Everyone Should Swipe Right on These Women's Tinder Profiles — But Not for A Date


Dudes posing with tigers, adventurers scaling Machu Pichu, women doing their best "sorority squats" — all things you expect to find on Tinder. What you don't expect to see: sex trafficking. 

But a powerful campaign is putting the troubling but important facts about sex trafficking in front of Tinder users, right beneath their swiping fingers. To raise awareness, the Immigrant Council of Ireland and Irish advertising agency Eighty Twenty created a slate of female "profiles" that appear normal at first glance, but with each swipe reveal the progressive damage sex trafficking has on each of its victims. 

Using a "native advertising" model, a user will see one woman's photo, seemingly a regular Tinder profile. But one swipe will reveal a second photo of the same woman, then a third and so on, until the user is presented with a fact about sex trafficking and a link allowing them to contact their politicians and demand laws that will end human trafficking. 

Jarring? Definitely, especially since so many Tinder users swipe rather mindlessly, and with a very different kind of sex on their minds. But the stark contrast with the typical Tinder experience is exactly the point,  the campaign's creators say. 

"These profiles have so far been very well received by users of Tinder, with a large number of comments from users who are shocked upon hearing about the realities of sex trafficking in a modern society," Eighty Twenty wrote Wednesday in a blog post.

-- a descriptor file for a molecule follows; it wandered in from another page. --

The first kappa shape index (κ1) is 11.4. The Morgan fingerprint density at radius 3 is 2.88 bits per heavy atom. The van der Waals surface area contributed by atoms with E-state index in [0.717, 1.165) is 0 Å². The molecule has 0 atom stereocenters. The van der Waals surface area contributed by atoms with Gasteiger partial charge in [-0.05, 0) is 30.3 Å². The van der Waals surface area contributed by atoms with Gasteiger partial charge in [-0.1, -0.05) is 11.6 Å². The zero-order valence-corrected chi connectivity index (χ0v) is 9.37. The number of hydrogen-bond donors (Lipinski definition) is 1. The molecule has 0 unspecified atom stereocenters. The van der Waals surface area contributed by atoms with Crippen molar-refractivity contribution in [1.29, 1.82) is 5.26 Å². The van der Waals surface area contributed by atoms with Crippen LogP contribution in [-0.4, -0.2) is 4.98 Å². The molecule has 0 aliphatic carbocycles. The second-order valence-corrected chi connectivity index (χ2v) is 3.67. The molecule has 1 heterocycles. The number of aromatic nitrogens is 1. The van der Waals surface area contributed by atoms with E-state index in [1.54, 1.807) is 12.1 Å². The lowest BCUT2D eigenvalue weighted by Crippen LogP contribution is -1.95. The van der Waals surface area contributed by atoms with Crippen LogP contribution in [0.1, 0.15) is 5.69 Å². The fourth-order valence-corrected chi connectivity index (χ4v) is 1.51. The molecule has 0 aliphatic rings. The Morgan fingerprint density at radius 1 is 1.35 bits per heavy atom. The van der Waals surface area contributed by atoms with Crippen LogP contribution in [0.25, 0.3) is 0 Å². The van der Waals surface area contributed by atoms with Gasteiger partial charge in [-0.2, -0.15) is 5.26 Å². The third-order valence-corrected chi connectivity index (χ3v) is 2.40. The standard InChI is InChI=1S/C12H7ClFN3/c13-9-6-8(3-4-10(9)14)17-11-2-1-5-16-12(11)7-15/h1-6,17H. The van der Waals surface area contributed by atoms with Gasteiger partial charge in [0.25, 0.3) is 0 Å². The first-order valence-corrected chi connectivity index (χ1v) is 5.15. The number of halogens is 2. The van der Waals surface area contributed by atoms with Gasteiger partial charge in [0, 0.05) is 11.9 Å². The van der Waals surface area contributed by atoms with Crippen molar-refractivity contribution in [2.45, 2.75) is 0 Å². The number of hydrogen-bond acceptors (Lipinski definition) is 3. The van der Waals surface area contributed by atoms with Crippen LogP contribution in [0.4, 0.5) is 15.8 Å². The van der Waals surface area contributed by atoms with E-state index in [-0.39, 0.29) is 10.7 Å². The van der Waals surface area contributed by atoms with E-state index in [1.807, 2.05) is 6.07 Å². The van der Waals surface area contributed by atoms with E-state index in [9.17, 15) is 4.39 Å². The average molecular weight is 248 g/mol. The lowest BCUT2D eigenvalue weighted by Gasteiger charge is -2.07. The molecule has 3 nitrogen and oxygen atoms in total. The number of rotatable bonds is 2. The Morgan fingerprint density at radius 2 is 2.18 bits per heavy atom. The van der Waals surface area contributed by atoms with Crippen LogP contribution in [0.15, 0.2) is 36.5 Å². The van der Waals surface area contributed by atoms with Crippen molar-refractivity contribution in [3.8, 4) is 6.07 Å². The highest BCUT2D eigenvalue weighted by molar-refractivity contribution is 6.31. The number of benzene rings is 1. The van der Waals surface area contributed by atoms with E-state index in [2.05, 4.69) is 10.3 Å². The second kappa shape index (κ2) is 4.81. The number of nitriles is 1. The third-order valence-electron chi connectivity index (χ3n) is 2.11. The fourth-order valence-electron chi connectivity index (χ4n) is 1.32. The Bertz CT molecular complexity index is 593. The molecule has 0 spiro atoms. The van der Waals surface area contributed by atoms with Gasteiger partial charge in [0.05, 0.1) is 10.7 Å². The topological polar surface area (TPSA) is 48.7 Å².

"It is our policy to constantly explore all forms of media to help us reach new people to raise awareness," Jerry O'Connor of the Immigrant Council told Mic, "and this particular project is very much in line with that approach." Embedding the powerful messages in an app accomplishes a unique kind of reach. As of April, Tinder had about 275,000 Irish users and was growing every day; anecdotally, the hookup app seems to be "everywhere" in Dublin.

The Immigrant Council is optimistic. 

"While results are preliminary," O'Connor told Mic, "our first hope is that it will make a new audience aware of the crime of human trafficking, which is now similar in size to drug smuggling and illegal arms trade."